Sally Howell is director of the Center for Arab American Studies and associate professor of history at UM-Dearborn. She received her Ph.D. from the American Culture Program at University of Michigan.
Her books include Citizenship and Crisis: Arab Detroit After 9/11 (2009, Russell Sage Foundation Press), Arab Detroit 9/11: Life in the Terror Decade (2011, Wayne State University Press), and Old Islam in Detroit: Rediscovering the Muslim American Past (2014, Oxford University Press). Howell is currently completing a book entitled Halal Metropolis: Mosques, Markets, and Neighborhood Development which explores the mutual constitution of local publics and religious minorities across the urban and suburban landscape of Detroit.
Dr. Beshara Doumani is the inaugural Mahmoud Darwish Professor of Palestinian Studies, the first chair of its kind dedicated to this field of study. He is also the founding director of Brown’s Center for Middle East Studies (CMES), and founder of New Directions for Palestinian Studies, a CMES initiative. From 2012-2020 he was the Joukowsky Family Distinguished Professor of Modern Middle East History.
Doumani’s research focuses on groups, places, and time periods marginalized by mainstream scholarship on the early modern and modern Middle East, with a focus on the social, economic, and legal history of Eastern Mediterranean. He also writes on the topics of academic freedom, and the Palestinian condition. His books include Rediscovering Palestine: Merchants and Peasants in Jabal Nablus, 1700-1900, and Family Life in the Ottoman Mediterranean: A Social History. He is currently working on the modern history of the Palestinians through the social life of stone.
Doumani is the editor of a book series on Palestinian Studies published by the University of California Press, co-editor of the Jerusalem Quarterly and editorial committee member of the Journal of Palestine Studies. From 2009-2011, Doumani led a team that produced a strategic plan for the establishment of the Palestinian Museum. Doumani received the Sawyer Seminar award from the Andrew W. Mellon Foundation for the proposal, Displacement and the Making of the Modern World: Histories, Ecologies, and Subjectivities.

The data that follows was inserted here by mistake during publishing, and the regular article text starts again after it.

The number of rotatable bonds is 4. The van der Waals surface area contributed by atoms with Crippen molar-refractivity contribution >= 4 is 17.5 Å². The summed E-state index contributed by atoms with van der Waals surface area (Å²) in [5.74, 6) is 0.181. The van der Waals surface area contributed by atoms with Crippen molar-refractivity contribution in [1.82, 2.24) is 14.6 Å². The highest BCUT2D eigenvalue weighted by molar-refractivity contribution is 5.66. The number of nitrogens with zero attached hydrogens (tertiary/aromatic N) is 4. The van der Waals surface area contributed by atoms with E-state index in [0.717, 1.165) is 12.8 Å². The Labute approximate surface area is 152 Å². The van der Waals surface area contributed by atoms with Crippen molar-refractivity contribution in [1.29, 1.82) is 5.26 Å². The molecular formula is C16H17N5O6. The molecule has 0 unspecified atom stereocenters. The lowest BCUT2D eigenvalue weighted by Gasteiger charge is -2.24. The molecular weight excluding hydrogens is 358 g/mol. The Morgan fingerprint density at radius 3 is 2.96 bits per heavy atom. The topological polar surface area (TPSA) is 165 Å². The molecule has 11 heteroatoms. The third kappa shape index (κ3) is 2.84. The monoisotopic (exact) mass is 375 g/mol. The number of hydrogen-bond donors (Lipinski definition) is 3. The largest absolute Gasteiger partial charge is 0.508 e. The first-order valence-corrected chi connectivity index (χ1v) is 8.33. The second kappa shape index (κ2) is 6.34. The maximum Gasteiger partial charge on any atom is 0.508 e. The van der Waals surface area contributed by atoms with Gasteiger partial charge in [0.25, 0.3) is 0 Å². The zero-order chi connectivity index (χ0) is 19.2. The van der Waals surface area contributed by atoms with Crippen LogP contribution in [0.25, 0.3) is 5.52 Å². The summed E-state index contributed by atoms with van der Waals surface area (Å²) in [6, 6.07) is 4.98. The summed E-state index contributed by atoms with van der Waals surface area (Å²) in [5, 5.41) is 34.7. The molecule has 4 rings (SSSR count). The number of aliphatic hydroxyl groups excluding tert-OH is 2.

Doumani joined Brown in 2012 after fourteen years at the University of California, Berkeley, and was first tenured at the University of Pennsylvania. He was a fellow at the Woodrow Wilson International Center for Scholars, the Wissenschaftskolleg zu Berlin, and the Radcliffe Institute for Advanced Study at Harvard University. He was also a member of the Institute for Advanced Studies, Princeton.
Dr. Akram Khater is University Faculty Scholar, Professor of History, and holds the Khayrallah Chair in Diaspora Studies at North Carolina State University where he also serves as the Director of the Khayrallah Center for Lebanese Diaspora Studies
A native of Lebanon (born 1960), he earned a B.S. degree in Electrical Engineering from California Polytechnic State University, and holds M.A. and Ph.D. degrees in History from the University of California, Santa Cruz, and University of California, Berkeley, respectively. His books include Inventing Home: Emigration, Gender and the Making of a Lebanese Middle Class, 1861-1921, and A History of the Middle East: A Sourcebook for the History of the Middle East and North Africa, and Embracing the Divine: Passion and Politics in the Christian Middle East.
He has completed a 2012 PBS documentary on the history of the Lebanese community in North Carolina, and is the senior curator for a museum exhibit on the same topic that opened on February 21st, 2014. He also curated the traveling exhibit, The Lebanese in America, which has toured six (6) US cities, and will continue to tour through 2019. He has published a substantial number of articles and reviews, and has made conference presentations throughout the United States and internationally. He has delivered over 300 talks in the past 10 years on topics relating to the Middle East. Professor Khater has been awarded a number of teaching accolades (Outstanding Teacher, Outstanding Junior Faculty and Outstanding Extension Faculty) and grants during his tenure at N.C. State, and has also obtained fellowships from the National Humanities Center, American Philosophical Society, National Endowment for the Humanities, Fulbright Foundation, Council of American Overseas Research Centers, among others.
His professional affiliations include the Middle East Studies Association, Arab-American Studies Association, American Academy of Religion, and the American Historical Association. He is also the editor of the International Journal of Middle East Studies, and sits on the editorial board of a book series on immigration studies.
Connect with Cultural Institutions This February (2021)